- The proportion of Parole Board members from policing backgrounds will be increased. Changes to the law will be made to ensure this takes place and that these members sit on hearings for the most dangerous offenders. This is because such members would have first-hand experience dealing with this type of offender and the risk they pose, putting a greater focus on public protection during the hearings.
- Representatives of the Secretary of State do not currently offer a view on the release or open conditions but can urge caution. Under the reforms, a representative or instructed Counsel will be present in all top tier cases where HMPSS opposes the release. The precautionary approach will be applied, emphasising that public protection must be central in the risk assessment.
- A model is to be developed in which one Secretary of State’s view will be presented to the Panel. The view would reflect the assessment made by probation officers and psychologists.
Victims are also to be the subject of more attention and are to be given more of a voice and put at the front and centre of the process. Reforms in this respect include:
- The Parole Board to consider submissions from victims when making release decisions.
- Victims to be allowed to attend hearings in person and to be allowed to ask questions. At the moment, victims are only allowed to provide a statement setting out how the crime impacted their life that can be read by the Board.
- The Parole Board to trial the provision of more detailed decision letters to victims, explaining their thinking and providing more transparency.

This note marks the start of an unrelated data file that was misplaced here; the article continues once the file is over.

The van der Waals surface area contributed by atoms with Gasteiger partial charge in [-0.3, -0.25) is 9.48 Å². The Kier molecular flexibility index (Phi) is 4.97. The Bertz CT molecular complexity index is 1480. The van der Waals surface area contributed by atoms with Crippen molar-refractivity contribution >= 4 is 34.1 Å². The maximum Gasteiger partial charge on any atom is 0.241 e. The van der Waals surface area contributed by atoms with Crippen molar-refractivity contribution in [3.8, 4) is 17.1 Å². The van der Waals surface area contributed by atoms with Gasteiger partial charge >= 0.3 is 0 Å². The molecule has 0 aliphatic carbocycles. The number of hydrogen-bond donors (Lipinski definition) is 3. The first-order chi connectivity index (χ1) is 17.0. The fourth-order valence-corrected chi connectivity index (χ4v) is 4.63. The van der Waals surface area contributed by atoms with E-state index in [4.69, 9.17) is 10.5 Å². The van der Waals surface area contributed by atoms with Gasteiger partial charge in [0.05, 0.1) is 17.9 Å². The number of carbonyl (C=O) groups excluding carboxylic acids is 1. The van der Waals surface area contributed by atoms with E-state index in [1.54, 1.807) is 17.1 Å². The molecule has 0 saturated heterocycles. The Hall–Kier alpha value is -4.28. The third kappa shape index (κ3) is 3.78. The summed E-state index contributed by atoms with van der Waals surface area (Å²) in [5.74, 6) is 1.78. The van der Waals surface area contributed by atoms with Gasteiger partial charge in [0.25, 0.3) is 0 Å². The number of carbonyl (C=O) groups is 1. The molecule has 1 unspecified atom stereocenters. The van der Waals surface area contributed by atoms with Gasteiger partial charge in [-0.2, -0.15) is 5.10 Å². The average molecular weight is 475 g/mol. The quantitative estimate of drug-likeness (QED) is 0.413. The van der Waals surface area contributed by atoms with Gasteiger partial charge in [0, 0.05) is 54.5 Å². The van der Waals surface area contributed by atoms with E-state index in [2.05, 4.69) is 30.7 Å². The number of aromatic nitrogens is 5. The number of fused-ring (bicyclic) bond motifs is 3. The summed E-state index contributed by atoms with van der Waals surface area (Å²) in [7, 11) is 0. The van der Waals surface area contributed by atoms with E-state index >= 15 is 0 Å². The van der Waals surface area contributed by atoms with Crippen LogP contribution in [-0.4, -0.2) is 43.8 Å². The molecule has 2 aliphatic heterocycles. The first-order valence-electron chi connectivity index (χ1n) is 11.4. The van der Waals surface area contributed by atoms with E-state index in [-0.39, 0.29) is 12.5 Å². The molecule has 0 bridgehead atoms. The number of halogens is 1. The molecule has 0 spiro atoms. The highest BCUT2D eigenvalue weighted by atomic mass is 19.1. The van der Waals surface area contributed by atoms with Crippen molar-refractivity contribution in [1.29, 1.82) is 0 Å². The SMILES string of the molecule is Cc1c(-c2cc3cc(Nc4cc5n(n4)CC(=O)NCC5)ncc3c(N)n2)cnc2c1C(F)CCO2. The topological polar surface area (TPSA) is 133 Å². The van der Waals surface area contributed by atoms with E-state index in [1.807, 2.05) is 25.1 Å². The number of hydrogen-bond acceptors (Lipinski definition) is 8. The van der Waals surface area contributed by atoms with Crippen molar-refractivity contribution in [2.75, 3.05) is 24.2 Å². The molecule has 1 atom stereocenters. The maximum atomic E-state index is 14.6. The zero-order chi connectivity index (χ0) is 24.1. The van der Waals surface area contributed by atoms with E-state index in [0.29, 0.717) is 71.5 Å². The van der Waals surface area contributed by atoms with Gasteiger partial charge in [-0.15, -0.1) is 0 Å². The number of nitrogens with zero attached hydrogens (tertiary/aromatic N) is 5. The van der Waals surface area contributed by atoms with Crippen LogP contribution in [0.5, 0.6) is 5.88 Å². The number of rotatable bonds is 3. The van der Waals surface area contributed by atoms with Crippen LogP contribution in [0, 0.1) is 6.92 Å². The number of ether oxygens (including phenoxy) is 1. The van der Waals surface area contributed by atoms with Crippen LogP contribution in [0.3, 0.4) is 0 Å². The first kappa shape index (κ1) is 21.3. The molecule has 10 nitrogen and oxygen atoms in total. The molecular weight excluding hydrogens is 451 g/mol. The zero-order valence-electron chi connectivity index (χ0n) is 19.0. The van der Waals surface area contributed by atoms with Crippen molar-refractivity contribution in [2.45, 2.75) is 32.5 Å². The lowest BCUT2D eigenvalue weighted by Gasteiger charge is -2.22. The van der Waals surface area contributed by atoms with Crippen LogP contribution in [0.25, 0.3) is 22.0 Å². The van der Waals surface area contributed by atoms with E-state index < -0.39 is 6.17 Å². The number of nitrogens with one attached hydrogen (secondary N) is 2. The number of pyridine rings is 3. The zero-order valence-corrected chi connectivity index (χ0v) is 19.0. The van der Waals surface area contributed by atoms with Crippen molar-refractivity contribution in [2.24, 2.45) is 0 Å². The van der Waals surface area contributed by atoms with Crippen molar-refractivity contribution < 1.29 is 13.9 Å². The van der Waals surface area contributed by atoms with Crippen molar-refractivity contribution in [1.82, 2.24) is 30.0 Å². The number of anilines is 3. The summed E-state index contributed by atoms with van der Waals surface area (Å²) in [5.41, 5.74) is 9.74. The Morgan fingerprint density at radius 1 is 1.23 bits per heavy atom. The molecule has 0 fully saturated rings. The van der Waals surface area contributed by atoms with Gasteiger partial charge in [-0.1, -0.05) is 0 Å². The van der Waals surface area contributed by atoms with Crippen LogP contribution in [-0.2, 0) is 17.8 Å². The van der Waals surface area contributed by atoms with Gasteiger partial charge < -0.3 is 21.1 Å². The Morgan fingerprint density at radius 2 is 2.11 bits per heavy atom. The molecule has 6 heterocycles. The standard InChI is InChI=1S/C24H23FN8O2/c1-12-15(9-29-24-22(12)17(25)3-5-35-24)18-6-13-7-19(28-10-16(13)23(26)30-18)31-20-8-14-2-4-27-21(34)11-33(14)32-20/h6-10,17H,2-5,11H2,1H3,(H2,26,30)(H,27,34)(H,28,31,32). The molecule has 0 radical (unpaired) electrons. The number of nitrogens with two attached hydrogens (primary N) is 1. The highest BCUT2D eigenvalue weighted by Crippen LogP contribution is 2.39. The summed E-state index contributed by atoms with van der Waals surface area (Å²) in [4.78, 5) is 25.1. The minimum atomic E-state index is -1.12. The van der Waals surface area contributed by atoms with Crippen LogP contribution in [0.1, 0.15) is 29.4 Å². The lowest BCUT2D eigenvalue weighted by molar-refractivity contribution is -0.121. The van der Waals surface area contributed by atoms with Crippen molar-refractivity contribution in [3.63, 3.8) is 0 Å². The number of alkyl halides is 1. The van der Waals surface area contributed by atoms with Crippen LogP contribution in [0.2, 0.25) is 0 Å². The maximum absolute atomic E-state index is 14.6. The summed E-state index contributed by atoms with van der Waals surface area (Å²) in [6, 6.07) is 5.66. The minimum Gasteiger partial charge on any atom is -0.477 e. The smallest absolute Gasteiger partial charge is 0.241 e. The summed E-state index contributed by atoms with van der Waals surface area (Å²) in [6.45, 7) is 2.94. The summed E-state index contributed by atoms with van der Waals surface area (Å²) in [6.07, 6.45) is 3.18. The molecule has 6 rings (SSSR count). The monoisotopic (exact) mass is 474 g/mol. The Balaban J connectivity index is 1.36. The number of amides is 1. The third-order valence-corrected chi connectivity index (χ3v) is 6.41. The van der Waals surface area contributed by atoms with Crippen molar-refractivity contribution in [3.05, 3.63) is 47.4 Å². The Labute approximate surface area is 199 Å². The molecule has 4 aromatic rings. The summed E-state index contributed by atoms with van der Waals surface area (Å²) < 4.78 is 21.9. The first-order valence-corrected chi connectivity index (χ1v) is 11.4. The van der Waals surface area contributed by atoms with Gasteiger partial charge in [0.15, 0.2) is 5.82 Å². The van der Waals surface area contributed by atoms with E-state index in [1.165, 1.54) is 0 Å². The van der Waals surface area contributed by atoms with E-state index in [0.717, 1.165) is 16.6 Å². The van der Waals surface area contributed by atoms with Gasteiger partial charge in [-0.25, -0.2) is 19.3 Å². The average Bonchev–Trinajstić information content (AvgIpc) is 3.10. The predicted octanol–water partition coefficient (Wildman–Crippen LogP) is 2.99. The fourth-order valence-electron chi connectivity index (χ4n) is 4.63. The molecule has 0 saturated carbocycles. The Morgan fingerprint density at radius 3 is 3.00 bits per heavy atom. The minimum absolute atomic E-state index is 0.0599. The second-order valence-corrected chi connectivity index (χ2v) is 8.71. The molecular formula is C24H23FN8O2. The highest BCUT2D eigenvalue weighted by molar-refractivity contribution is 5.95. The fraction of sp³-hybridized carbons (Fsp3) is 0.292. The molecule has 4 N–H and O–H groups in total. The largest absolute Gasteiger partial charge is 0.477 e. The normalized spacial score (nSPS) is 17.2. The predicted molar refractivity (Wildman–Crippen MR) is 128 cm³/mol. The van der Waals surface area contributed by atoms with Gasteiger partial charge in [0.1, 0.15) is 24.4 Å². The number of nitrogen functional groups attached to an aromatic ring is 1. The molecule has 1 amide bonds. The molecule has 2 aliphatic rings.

- The media and prisoners to have the opportunity to apply for a public hearing and for the Board to consider such applications on an interest of justice basis.
In cases involving re-release after a recall on licence, a similar public protection test is applied. Such decisions take up a lot of the Parole Board’s time, so the reforms considered how the process worked and where changes could be made. The Report identified and looked at some of the key issues but concluded that further work was required to understand the best way to reform the processes. The recommendation was for the Parole System Oversight Group to examine the causes of delays and duplication to generate potential solutions. The Parole Board will also be required to apply the extended statutory release tests when making recall release decisions.
The Parole Board also considers whether life and IPP prisoners are suitable for a move to open conditions. The government is of the view that any recommendations for a move to open conditions for particular prisoners should be subject to greater ministerial scrutiny. The prisoners are those convicted of; murder, other homicide, rape, serious sexual offences and cruelty against a child.
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Image credit: “Prison cell with bed” by Tim Pearce, Los Gatos is marked with CC BY 2.0.